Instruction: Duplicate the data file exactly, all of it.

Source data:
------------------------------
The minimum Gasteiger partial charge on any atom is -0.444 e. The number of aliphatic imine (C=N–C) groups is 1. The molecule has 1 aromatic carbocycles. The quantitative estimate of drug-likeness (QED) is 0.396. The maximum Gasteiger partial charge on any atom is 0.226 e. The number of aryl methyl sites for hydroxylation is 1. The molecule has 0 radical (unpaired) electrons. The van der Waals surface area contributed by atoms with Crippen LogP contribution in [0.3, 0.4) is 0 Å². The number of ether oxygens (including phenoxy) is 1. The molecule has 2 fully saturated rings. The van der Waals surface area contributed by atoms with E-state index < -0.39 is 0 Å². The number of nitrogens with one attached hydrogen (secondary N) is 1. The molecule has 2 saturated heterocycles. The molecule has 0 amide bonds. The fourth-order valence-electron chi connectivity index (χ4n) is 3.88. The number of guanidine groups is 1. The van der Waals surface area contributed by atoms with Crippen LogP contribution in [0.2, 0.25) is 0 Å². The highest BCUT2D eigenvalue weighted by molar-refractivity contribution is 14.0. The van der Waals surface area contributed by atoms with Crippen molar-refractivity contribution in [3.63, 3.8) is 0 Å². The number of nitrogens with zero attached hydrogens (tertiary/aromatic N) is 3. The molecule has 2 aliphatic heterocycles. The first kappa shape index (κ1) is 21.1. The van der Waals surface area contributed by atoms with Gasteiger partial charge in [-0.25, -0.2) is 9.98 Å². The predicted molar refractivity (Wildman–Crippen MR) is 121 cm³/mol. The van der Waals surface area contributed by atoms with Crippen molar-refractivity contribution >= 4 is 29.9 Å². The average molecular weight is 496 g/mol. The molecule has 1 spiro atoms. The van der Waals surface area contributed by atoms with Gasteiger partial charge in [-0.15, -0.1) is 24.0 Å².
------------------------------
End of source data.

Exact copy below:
The minimum Gasteiger partial charge on any atom is -0.444 e. The number of aliphatic imine (C=N–C) groups is 1. The molecule has 1 aromatic carbocycles. The quantitative estimate of drug-likeness (QED) is 0.396. The maximum Gasteiger partial charge on any atom is 0.226 e. The number of aryl methyl sites for hydroxylation is 1. The molecule has 0 radical (unpaired) electrons. The van der Waals surface area contributed by atoms with Crippen LogP contribution in [0.3, 0.4) is 0 Å². The number of ether oxygens (including phenoxy) is 1. The molecule has 2 fully saturated rings. The van der Waals surface area contributed by atoms with E-state index < -0.39 is 0 Å². The number of nitrogens with one attached hydrogen (secondary N) is 1. The molecule has 2 saturated heterocycles. The molecule has 0 amide bonds. The fourth-order valence-electron chi connectivity index (χ4n) is 3.88. The number of guanidine groups is 1. The van der Waals surface area contributed by atoms with Crippen LogP contribution in [0.2, 0.25) is 0 Å². The highest BCUT2D eigenvalue weighted by molar-refractivity contribution is 14.0. The van der Waals surface area contributed by atoms with Crippen molar-refractivity contribution in [3.63, 3.8) is 0 Å². The number of nitrogens with zero attached hydrogens (tertiary/aromatic N) is 3. The molecule has 2 aliphatic heterocycles. The first kappa shape index (κ1) is 21.1. The van der Waals surface area contributed by atoms with Gasteiger partial charge in [-0.25, -0.2) is 9.98 Å². The predicted molar refractivity (Wildman–Crippen MR) is 121 cm³/mol. The van der Waals surface area contributed by atoms with Crippen molar-refractivity contribution >= 4 is 29.9 Å². The average molecular weight is 496 g/mol. The molecule has 1 spiro atoms. The van der Waals surface area contributed by atoms with Gasteiger partial charge in [-0.15, -0.1) is 24.0 Å².